from The Cowper and Newton Museum Bulletin Spring 2006, by Tony Seward

The Winner of Sorrow
The Winner of Sorrow
Brian Lynch
Published October 11, 2005
New Island Books
ISBN: 9781905494255
PRICE: €11.99

from The Cowper and Newton Museum Bulletin, Spring 2006

Brian Lynch, The Winner of Sorrow: a Novel (Dublin: New Island, 2005)
ISBN 1 904301 80 0, paperback, 338 pages

Brian Lynch is an Irish poet and scriptwriter: this is his first novel. It is a richly textured, tragi-comic exploration of the life of William Cowper, a fellow-poet with whom he clearly feels a deep affinity. He insists that it is not a biography, but it would be fair to classify it as ‘fictionalised biography’, a genre which has become firmly established in recent times through the practice of writers such as Peter Ackroyd and Julian Barnes. Indeed, Brian Lynch has remained significantly more faithful to the known facts surrounding his subject than have some other authors in the field. There is evidence on every page of his intimate knowledge of Cowper’s letters and poems, and of the work of earlier biographers such as Lord David Cecil and James King. He has closely researched the poet’s milieu, and presents a convincing picture, not only of the lives of William Cowper, John and Mary Newton, Mary Unwin and the other dramatis personae of the story, but of life in Olney and the surrounding countryside.

But he does far more than this. Above all, he brings a poet’s eye to the narrative and structure of the book. Naturally, for a poet writing about a poet, questions of technique arise and are discussed at appropriate points in the story. There is a beautiful chapter in which Newton and Cowper visit a lacemaking school, on the way discussing the finer points of hymn-writing. At the school, Cowper is deeply moved by the pathos of the little girls working in freezing conditions, but also inspired by the power of simple verses, the lacemakers’ ‘tells’, to imprint themselves on the memory – which in turn feeds back into the continuing discussion of hymn writing. But the poetic method informs the book in more subtle and important ways – through imagery especially, but also through wordplay and a vivid particularity in the realisation of people and objects. For example, the poem ‘The Snail’, which is seen as clearly autobiographical, provides a recurring motif illuminating aspects of Cowper’s character and, in particular, his sexuality. The prevalence of wordplay is such that the reader must be ever on her toes if she is not to miss some of the subtleties of what is on offer. There is a mystery at the heart of the book – the meaning of ‘Sadwin’ – which is partially unravelled by discussions of the names of the characters, but which demands an alertness to the nuances of language which is as bracing as a Norfolk sea breeze.

The novel deals with large themes – madness, love, loneliness, creativity, old age – as played out amongst a group of people living in a small market town at a time of major social and political change. As in Jane Austen’s work, irruptions from the wider world of revolution and the French wars unsettle the apparently uneventful lives of the protagonists. Cowper and Mary Unwin, however, with the Newtons, constitute an inner circle which dangerous or interfering outsiders like Anna Austen and Harriot Hesketh attempt to penetrate in vain. Exclusion is a powerful force prompting action and forming character – exclusion of interlopers from the inner circle, Cowper’s feelings of exclusion at school because ‘he is not like other boys’, exclusion by death from his mother’s love, culminating, tragically, in the unshakeable belief in his exclusion from God’s love. Morally, all the characters can be selfish and manipulative, not least the saintly Mary Unwin when her stake in Cowper is challenged, but a measure of ordinary human kindness is enough to create lasting bonds between true friends and enable them to survive (‘All four of them had loved each other’, p.320).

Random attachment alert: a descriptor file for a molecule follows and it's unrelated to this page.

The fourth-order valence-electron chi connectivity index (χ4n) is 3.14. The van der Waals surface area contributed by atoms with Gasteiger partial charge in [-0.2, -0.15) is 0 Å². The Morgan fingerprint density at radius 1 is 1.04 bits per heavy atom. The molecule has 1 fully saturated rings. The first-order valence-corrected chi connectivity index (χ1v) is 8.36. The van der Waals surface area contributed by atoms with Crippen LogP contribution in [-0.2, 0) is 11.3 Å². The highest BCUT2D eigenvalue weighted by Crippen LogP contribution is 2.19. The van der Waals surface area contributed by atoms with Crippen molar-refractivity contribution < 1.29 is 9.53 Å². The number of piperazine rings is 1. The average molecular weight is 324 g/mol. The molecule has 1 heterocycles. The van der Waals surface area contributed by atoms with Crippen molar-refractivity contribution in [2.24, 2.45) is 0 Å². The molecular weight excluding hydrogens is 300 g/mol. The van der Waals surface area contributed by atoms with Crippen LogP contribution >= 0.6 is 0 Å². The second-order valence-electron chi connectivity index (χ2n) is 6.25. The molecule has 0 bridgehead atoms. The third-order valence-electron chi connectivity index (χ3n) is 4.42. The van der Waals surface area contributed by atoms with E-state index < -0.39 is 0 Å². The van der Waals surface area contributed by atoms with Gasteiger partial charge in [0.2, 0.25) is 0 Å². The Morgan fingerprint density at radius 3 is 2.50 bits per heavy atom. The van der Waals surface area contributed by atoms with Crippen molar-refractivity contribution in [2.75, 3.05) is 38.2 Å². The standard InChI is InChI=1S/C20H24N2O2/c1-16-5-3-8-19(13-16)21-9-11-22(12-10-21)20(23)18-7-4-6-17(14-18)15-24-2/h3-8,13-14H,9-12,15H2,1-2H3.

As is appropriate for a hero who lived most of his life in an intimate female circle (there is a recurring image of Cowper as Hercules ‘unmanned’ when he became the servant of the queen Omphale), the women are given their full due. The character of Mary Unwin is explored with great delicacy as a person with her own foibles, weaknesses and jealousies as well as a heroic capacity for devotion. It is good to see the balance thus partially restored between William, who through his letters and poems was able to fashion his own image for posterity, and Mary, who has left scarcely any record of her real character and emotions. John and Mary Newton are painted with a broader brush and seem not quite fully realised, but the most challenging creation is Lady Austen, who imparts a heavy sexuality and vitality to the central chapters and then is cast off as brutally as was Falstaff by Prince Hal. Others have their exits and their entrances – Theadora, his first love, the Revd Bull, who weeps at every mention of Christ’s suffering, Johnny Johnson, birdlike saviour and carer for the old couple, and the appalling Samuel Teedon, whose frowstiness is evoked with a relish worthy of Dickens.

The Winner of Sorrows is a vividly imagined exploration of the life and inner struggles of a complex personality – it gives us a Cowper for our times. It is a demanding read, but worth the effort for the fresh insights it brings to our understanding of the man and the forces which shaped his poetry.

Tony Seward is editor of the Cowper and Newton Museum Bulletin – the museum is in Orchardside, the house in Olney, Buckinghamshire, where Cowper lived with Mrs Mary Unwin for seventeen years

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